USU Surgeon Lauded for Her Commitment to Service

Air Force Colonel (Dr.) Kerry P. Latham was honored with the prestigious ACS/Pfizer Military Surgical Volunteerism Award.

Air Force Col. (Dr.) Kerry P. Latham accepted the ACS/Pfizer Military Surgical Volunteerism Award during the annual ACS Clinical Congress in Boston, Oct. 22-26, 2023. (Photo courtesy of Army Col. Danielle Holt)
Air Force Col. (Dr.) Kerry P. Latham (center) accepted the ACS/Pfizer Military Surgical Volunteerism Award 
during the annual ACS Clinical Congress in Boston, Oct. 22-26, 2023. (Photo courtesy of Army Col. Danielle 
Holt)

November 8, 2023 by Zachary Willis

A remarkable figure in the field of plastic and reconstructive surgery took center stage recently for her outstanding contributions to volunteer and humanitarian activities. 

Air Force Colonel (Dr.) Kerry P. Latham was honored with the prestigious ACS/Pfizer Military Surgical Volunteerism Award. The prestigious award was bestowed by the American College of Surgeons and Pfizer Pharmaceuticals during the annual ACS Clinical Congress in Boston, Oct. 22-26, 2023.  The award is given to recognize a military surgeon of any surgical specialty who is “committed to giving back to society” by making significant contributions to surgical care through volunteer and/or humanitarian activities beyond the course of their assigned military duties. 

Air Force Col. (Dr.) Kerry P. Latham is a distinguished plastic and reconstructive  surgeon, educator, and leader. (Photo courtesy of Army Col. Danielle Holt)
Air Force Col. (Dr.) Kerry P. Latham is a
distinguished plastic and reconstructive 
surgeon, educator, and leader. (Photo courtesy
of Army Col. Danielle Holt)
Latham, a distinguished plastic and reconstructive surgeon, educator, and leader, has made a significant impact in her field over the past two decades. She graduated from the Uniformed Services University’s (USU) F. Edward H├ębert School of Medicine, where she returned later to take on an influential role as deputy chair in the Department of Surgery, contributing to the education and training of future military medical professionals.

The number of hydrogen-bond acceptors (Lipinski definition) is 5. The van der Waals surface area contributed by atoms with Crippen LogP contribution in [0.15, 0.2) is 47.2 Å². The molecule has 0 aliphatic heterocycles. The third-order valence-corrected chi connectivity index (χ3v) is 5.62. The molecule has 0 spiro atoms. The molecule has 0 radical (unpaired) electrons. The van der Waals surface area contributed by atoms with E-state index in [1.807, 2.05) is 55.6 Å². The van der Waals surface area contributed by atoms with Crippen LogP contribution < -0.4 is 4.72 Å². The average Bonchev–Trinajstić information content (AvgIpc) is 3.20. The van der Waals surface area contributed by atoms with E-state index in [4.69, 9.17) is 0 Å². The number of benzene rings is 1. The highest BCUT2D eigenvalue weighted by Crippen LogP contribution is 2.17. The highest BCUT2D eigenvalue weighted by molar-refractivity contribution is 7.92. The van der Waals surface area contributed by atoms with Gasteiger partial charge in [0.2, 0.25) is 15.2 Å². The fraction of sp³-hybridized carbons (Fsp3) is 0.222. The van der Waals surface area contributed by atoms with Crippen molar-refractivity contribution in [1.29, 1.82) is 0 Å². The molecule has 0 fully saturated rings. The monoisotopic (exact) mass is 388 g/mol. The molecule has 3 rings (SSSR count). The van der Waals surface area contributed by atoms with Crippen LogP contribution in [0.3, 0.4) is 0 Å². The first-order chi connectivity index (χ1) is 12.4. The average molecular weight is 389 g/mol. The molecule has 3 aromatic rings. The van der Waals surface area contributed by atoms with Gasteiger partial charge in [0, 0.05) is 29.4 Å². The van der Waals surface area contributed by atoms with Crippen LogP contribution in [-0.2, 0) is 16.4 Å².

Latham’s dedication to volunteerism began during her third year of medical school, when she used her free time to visit the Philippines to learn more about global surgery, short mission healthcare delivery, and global partnership. It was there that she got to observe a cleft lip surgery that set the course of her career.

“I asked the surgeon if I could observe this surgery, and she invited me to scrub in. The surgery took about an hour. He [the patient] was the last one of the day so I didn’t get to talk to him after the surgery about how he felt, because he was groggy from anesthesia,” Latham said. “The next morning, I bolted into the hospital to talk to him. I couldn’t wait to see his reaction to how wonderful he looked. When I got there, sitting with him was a teenage girl, holding his hand. And they were smiling at each other and happy… I had no idea you could change somebody’s life with an hour of your time.”  Latham decided then and there that she wanted to be a craniofacial plastic surgeon, helping patients with facial differences live full lives. 

Over the years, Latham has used her surgical talents to provide reconstructive services – including acute and chronic cleft care and burn reconstruction, acute trauma care, and tumor and cancer surgery – to patients around the world. Since her first volunteer experience in the Philippines, Latham has participated in more than 20 missions. 

Latham has also used her talents to develop resources, like a surgical mission planning document for team and patient safety that is in use by a number of nations, and also the Department of Defense. 

Latham offers courses, mentorship and seeks to develop partnerships for local medical leaders, nurses and surgeons while actively involved in her international volunteer efforts. She is a dedicated advocate, working with leaders to seek funds, resources, and placement of surgical and health services. Among her successful endeavors, according to the ACS, Latham raised funds for physical therapy equipment for pediatric burn victims in Afghanistan and “donations for a life-changing surgery for a child in Barbados through a partnership with the only craniofacial surgeon in-country and the ministry of health.”

"We are immensely proud of Dr. Latham's remarkable achievements," said Dr. Eric Elster, dean of USU's School of Medicine. "This award is a testament to her volunteer spirit, dedication, compassion and surgical expertise, and she continues to be an inspiration to aspiring surgeons and a source of pride for USU and the Military Health System."